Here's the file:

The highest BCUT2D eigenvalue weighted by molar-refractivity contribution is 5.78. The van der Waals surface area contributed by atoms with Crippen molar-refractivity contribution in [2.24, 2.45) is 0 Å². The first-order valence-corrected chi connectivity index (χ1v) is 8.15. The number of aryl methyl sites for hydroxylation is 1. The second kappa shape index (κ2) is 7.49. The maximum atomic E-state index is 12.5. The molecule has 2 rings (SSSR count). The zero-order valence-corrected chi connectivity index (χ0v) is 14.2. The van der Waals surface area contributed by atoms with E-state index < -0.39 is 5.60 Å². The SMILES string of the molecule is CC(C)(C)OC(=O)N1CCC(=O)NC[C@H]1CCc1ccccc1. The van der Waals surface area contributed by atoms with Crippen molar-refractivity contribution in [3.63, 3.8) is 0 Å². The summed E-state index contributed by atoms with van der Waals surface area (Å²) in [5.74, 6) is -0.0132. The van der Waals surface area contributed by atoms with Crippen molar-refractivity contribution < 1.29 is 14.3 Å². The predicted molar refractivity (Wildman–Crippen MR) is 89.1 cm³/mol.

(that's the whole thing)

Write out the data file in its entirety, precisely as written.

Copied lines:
The highest BCUT2D eigenvalue weighted by molar-refractivity contribution is 5.78. The van der Waals surface area contributed by atoms with Crippen molar-refractivity contribution in [2.24, 2.45) is 0 Å². The first-order valence-corrected chi connectivity index (χ1v) is 8.15. The number of aryl methyl sites for hydroxylation is 1. The second kappa shape index (κ2) is 7.49. The maximum atomic E-state index is 12.5. The molecule has 2 rings (SSSR count). The zero-order valence-corrected chi connectivity index (χ0v) is 14.2. The van der Waals surface area contributed by atoms with E-state index < -0.39 is 5.60 Å². The SMILES string of the molecule is CC(C)(C)OC(=O)N1CCC(=O)NC[C@H]1CCc1ccccc1. The van der Waals surface area contributed by atoms with Crippen molar-refractivity contribution in [3.63, 3.8) is 0 Å². The summed E-state index contributed by atoms with van der Waals surface area (Å²) in [5.74, 6) is -0.0132. The van der Waals surface area contributed by atoms with Crippen molar-refractivity contribution < 1.29 is 14.3 Å². The predicted molar refractivity (Wildman–Crippen MR) is 89.1 cm³/mol.